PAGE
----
Response to Sentech’s Legal Demands

Dear Sir,

I make reference to your letter of demand dated 29 June 2004. While I acknowledge the existence and reputation of the SENTECH mark within the borders of South Africa, and acknowledge the exclusive right to commercial usage thereof by Sentech, I find flaw in the allegations of trademark infringement, passing off and unlawful competition that have been levelled against me in the registration and use of the FUCKSENTECH.CO.ZA domain.

The allegations fell within the following three actions:

1.Passing-off in terms of South African Common Law:

The use of the word ‘FUCK’ in FUCKSENTECH.CO.ZA removes any confusion that could lead the public to believe the site is passing-off as SENTECH.CO.ZA. By definition, the phrase ‘FUCK SENTECH’ dissociates itself completely from any potential endorsement or representation or association with the SENTECH trademark.

As a public institution, Sentech is open to praise and criticism about its operations and actions. Fair comment on public interest is an essential component of the the right to freedom of expression, and enjoys judicial protection as long as it is honest and relevant, no matter how prejudiced or exaggerated it may be (Innes CJ in the case of Crawford v Albu (1917), cited in Stuarts et al. The Newspaperman’s Guide to the Law, 65). Such fair comment, enjoying the protection of section 16 of the constitution (Act 108 of 1996), cannot be held as an erosion of goodwill in a trade mark.

2.Trade mark infringement:

Registration of the FUCKSENTECH.CO.ZA domain cannot amount to trademark infringement in that section 34(1) of the Trade Marks Act (194 of 1993) can only apply ‘in the course of trade’, as it states, where an individual makes the unauthorized use of a trademark so as to deceive or cause confusion, and for pecuniary benefit. My use of the above domain is entirely without commercial motivation with no potential for monetary benefit.

3.Unlawful Competition:

Considering that the use of the FUCKSENTECH.CO.ZA domain is entirely non-commercial in nature, and that as an individual I am not in the business of signal distribution or telecommunications or providing services in any area of Sentech’s commercial interest, I am not a competitor to Sentech and therefore cannot be regarded as interfering with their ‘right to attract custom’, a key factor in any consideration of unlawful competition.

Further examples of the use of trade marks in domain names that criticise the corporate entities holding those trade marks exist worldwide. Although many of these examples lie in the jurisdiction of United States law, a legal system less relevant than Dutch or English law when considering international precedent influencing South African law, it can be held true that the United States of America still holds the most progressive Internet related legislation and the highest level of experience in the judicial area and therefore much weight can be attributed to decisions that have been upheld in those courts.,,, have all set precedent as non-infringing uses of trademarks in domain names.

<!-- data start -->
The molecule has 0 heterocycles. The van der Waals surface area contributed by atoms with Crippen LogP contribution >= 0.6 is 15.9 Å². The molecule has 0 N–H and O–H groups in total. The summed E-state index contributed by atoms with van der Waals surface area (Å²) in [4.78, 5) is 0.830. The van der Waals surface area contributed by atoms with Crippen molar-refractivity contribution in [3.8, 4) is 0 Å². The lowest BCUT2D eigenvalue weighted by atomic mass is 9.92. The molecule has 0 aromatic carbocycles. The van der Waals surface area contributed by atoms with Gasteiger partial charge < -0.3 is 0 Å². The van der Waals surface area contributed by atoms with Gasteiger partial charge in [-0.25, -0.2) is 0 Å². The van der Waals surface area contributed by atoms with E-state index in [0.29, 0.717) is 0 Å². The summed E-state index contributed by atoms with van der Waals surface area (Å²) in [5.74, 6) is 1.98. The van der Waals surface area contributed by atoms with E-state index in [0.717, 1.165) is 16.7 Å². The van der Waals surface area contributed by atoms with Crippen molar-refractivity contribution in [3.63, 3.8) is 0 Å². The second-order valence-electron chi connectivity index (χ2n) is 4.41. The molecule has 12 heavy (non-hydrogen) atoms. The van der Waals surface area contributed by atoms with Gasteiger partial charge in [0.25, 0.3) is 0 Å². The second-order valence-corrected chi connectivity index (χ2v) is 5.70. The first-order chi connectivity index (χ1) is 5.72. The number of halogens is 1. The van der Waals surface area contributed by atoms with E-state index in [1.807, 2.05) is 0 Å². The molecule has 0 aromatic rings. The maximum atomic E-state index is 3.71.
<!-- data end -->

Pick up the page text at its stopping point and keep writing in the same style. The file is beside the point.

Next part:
With South Africa’s transition to democracy, the right to freedom of expression has received wide and much greater importance, and is constitutionally protected in the country’s Bill of Rights. The fundamental essence of the right to freedom of expression is widely acknowledged and given cognisance in every democratic society.

I hope your client will acknowledge the fact that robust and adverse criticism is the price which this society has to pay in order to enjoy the hard won right to freedom of expression.

While this may not be the outcome you were expecting, I trust you can understand my position in this matter. Should I receive no further correspondence within in ten days, I will presume that you and your client have chosen to drop the issue.

Yours faithfully,

Shaun Dewberry

4 replies on “Response to Sentech’s Legal Demands”

They sent absolutely no response. Basically it seems they just dropped the whole thing.

Yes, hmmm, it looks like I must have either forgotten to renew the domain or at some stage became satisfied with their service. (Or I got bored with lawyers…)

Thanks for this Shaun. I had just sent off my response to a major bank whose legal department emailed me a legal demand to hand over their name. Will keep yours as a follow/back up since it’s much better written.

Hey Jean-Paul,

Good on you for fighting for your rights. Please do feel free to re-use this letter as appropriate. The real meat of this letter was written by Simon Kimani Ndungu from the Freedom of Expression Institute and he really is the one who deserves the credit for the awesome wording.

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